Elizabeth A. Sackler is a public historian, social activist, and American Indian advocate. Dr. Sackler is the CEO and President of the Arthur M. Sackler Foundation, founder and president of the American Indian Ritual Object Repatriation Foundation, and sits on the National Advisory Board of the National Museum of Women in the Arts, Washington, D.C., and on the Board of Trustees of the Brooklyn Museum, New York City.
Dr. Sackler lectures at universities and colleges in Manhattan, most recently at the John Jay College of Criminal Justice and the Stern School of Business at New York University. As a panelist for ArtTable at the National Museum of the American Indian, NYC, “Understanding the Current Art and Cultural Property Debate and its Impact on the Art World” and at the Vera List Center for Arts and Politics, “Cultural Genocide and Hegemony: Keys to Political, Economic, Religious, and Cultural Domination,” Dr. Sackler addressed historic and current cultural genocide and the legal, ethical, and moral debates raging in the museum and art-market worlds. She has authored numerous articles for scholarly journals and national magazines; her paper “Calling for a Code of Ethics in the Indian Art Market” is in the recently published anthology Ethics and the Visual Arts (Eds. Levin/King, New York: Allworth Press, 2006). She is a regular guest lecturer at the New York University Gallatin School of Individualized Study Graduate Seminar Program.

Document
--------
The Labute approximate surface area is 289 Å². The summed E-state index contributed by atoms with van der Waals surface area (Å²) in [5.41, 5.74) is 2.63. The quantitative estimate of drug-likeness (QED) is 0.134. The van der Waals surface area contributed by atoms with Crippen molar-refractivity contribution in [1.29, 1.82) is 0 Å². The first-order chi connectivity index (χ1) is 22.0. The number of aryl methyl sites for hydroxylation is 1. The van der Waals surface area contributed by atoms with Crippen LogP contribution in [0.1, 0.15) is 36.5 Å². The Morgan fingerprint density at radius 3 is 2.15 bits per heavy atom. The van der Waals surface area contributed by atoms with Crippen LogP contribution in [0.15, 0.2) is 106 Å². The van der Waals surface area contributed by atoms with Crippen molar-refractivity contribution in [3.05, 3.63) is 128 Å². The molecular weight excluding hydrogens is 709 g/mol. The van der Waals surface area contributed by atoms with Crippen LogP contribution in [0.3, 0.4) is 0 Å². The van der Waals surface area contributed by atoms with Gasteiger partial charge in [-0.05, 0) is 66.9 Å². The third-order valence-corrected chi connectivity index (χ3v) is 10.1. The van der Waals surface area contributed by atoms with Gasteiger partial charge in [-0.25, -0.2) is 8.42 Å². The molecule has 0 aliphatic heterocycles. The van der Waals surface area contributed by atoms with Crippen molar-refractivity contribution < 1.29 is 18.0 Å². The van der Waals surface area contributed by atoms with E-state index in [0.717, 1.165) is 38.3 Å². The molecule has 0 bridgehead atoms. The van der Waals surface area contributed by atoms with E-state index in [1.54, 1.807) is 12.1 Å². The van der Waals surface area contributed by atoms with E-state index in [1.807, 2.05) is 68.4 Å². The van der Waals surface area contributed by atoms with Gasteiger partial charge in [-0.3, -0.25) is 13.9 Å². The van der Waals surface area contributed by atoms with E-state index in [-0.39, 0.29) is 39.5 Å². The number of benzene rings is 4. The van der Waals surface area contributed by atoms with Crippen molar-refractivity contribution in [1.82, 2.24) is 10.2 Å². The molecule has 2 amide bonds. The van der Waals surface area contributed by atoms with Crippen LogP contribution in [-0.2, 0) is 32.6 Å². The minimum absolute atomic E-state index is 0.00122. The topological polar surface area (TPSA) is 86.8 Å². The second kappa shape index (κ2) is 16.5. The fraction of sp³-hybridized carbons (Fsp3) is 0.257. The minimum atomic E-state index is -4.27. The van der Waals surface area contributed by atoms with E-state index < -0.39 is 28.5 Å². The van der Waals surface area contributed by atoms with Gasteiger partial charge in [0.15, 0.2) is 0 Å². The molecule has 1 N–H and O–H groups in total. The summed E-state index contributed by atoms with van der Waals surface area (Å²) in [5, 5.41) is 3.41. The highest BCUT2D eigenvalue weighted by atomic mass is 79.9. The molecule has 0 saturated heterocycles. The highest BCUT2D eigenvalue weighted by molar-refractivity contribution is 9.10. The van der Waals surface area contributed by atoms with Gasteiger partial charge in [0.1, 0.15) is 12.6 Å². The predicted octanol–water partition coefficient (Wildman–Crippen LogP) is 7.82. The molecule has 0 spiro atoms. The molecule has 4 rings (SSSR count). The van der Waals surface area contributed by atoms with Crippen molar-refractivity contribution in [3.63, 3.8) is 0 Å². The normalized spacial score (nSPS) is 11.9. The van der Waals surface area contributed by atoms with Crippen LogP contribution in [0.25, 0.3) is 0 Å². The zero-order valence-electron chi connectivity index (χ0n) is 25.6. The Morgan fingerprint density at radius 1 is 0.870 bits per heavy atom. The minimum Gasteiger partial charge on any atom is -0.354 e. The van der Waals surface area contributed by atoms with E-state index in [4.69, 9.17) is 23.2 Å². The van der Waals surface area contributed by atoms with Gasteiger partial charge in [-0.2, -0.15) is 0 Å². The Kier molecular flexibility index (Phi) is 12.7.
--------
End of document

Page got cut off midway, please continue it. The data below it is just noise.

As President of the Elizabeth A. Sackler Foundation, Dr. Sackler was responsible for giving Judy Chicago’s iconic feminist masterpiece, The Dinner Party, to the Brooklyn Museum in 2002, and for its permanent installation venue in the Elizabeth A. Sackler Center for Feminist Art at the Brooklyn Museum, opening March 23, 2007. Through this endeavor, Dr. Sackler has realized her vision to highlight women’s contributions in all fields throughout history, bring feminist art to New York’s major cultural institution, and create a fertile space for feminists, artists, thinkers, and writers to congregate and share ideas and ideals.
Dr. Sackler was honored in 1999 by the Yurok Tribal Council, received the Brooklyn Museum Community Committee Women in the Arts Award in 2002, was one of Women’s eNews “21 leaders of the 21st Century” in 2003, was the recipient of the President’s Award from the Women’s Caucus for Art in 2004, was named “Native American of the Year” by Drums Along the Hudson in 2005, and in April 2006 received ArtTable’s prestigious 2006 Distinguished Service to the Visual Arts.